Despite ban, use of thin plastic continues in City

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plasticBangalore, Aug 11, 2013: The ban on use of plastic below 40 microns has just remained on paper in Bangalore, with people still using plastic carry bags of the prohibited thickness.

The Bruhat Bengaluru Mahanagara Palike (BBMP) banned the use of thin plastic following a Ministry for Environment and Forests notification of the Plastic Waste (Management and Handling) Rules, 2011.

The Palike had announced plans to set up waste segregation and plastic collection centres in each of the 198 wards. The then Palike Commissioner Siddaiah had even said the civic body will seize plastic bags which are less than 40 microns. But, use of such plastic bags continues unabated in the City and, the BBMP’s announcements have remained on paper.

“Even plastic less than 20 micron is in use in meat shops. This was banned way back in 2001,” said George Varghese, a City-based environmentalist, who had worked on educating people on the plastic menace.

Recalling the recent ban, he said that in the initial days there was excitement about the ban. “There were frequent raids by Karnataka State Pollution Control Board (KSPCB) and other implementing agencies, but gradually it died down,” he added.

Vaman Acharya, chairman, KSPCB, admitting that there has been a lapse in implementing the plastic ban, said that there should be combined efforts in this regard.

Combined efforts needed

“There should be representatives from municipal administration, respective deputy commissioners and the KSPCB, along with experts who can confirm whether the plastic is less than 40 microns. The deputy commisioner and the municipal administration must inform us regarding the units which manufacture such plastics so that we can initiate action by disconnecting power supply or through any other mode,” he said.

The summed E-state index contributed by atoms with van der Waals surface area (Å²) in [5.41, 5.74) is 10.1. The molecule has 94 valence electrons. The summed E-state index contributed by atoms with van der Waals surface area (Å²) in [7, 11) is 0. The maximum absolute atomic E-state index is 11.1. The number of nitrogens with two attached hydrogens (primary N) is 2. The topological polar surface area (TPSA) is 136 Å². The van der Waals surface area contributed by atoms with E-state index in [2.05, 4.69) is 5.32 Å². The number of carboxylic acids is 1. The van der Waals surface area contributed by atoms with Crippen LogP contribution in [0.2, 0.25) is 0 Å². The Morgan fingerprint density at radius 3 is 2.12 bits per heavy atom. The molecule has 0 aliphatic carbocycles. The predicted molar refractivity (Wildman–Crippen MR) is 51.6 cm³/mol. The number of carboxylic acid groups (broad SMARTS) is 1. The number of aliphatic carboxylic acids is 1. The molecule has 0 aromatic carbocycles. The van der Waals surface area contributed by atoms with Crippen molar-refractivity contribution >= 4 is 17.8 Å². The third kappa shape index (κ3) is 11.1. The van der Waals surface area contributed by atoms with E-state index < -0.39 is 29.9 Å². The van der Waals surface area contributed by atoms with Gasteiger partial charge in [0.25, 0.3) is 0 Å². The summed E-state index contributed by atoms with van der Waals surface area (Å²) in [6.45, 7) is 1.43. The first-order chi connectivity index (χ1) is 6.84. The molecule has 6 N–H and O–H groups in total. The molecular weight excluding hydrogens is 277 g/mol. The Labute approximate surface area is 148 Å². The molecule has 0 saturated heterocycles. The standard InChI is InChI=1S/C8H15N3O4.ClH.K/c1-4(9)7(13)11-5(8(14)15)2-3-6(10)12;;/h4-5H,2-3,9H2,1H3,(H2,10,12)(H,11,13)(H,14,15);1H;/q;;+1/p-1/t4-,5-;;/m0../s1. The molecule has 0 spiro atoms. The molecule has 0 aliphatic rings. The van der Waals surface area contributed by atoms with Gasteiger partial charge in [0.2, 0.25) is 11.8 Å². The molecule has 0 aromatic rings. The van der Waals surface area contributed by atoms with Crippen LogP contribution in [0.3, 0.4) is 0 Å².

On plastic bags used for packing food, Acharya said the law does not apply to polythene plastic bags used for storage or groceries packed in supermarkets.

However, he said that there has been an awareness among the people and the use of thin plastic has come down by a large extent.

“For instance, during the raids earlier, huge quantities of banned plastic used to be seized. But now, we do not find that,” he said, adding that people themselves refuse to use such plastic.

However, George said that though the manufacturing of thin plastic has come down, steps should be taken to prevent dumping of the banned plastic from the neighbouring states.

Source of cancer

The indiscriminate use and disposal of plastic not only pollutes environment, but also causes cancer as plastic is carcinogenic.

As the handbags which are less than 40 microns thick cannot be recycled, they are indiscriminately disposed off, he explained.

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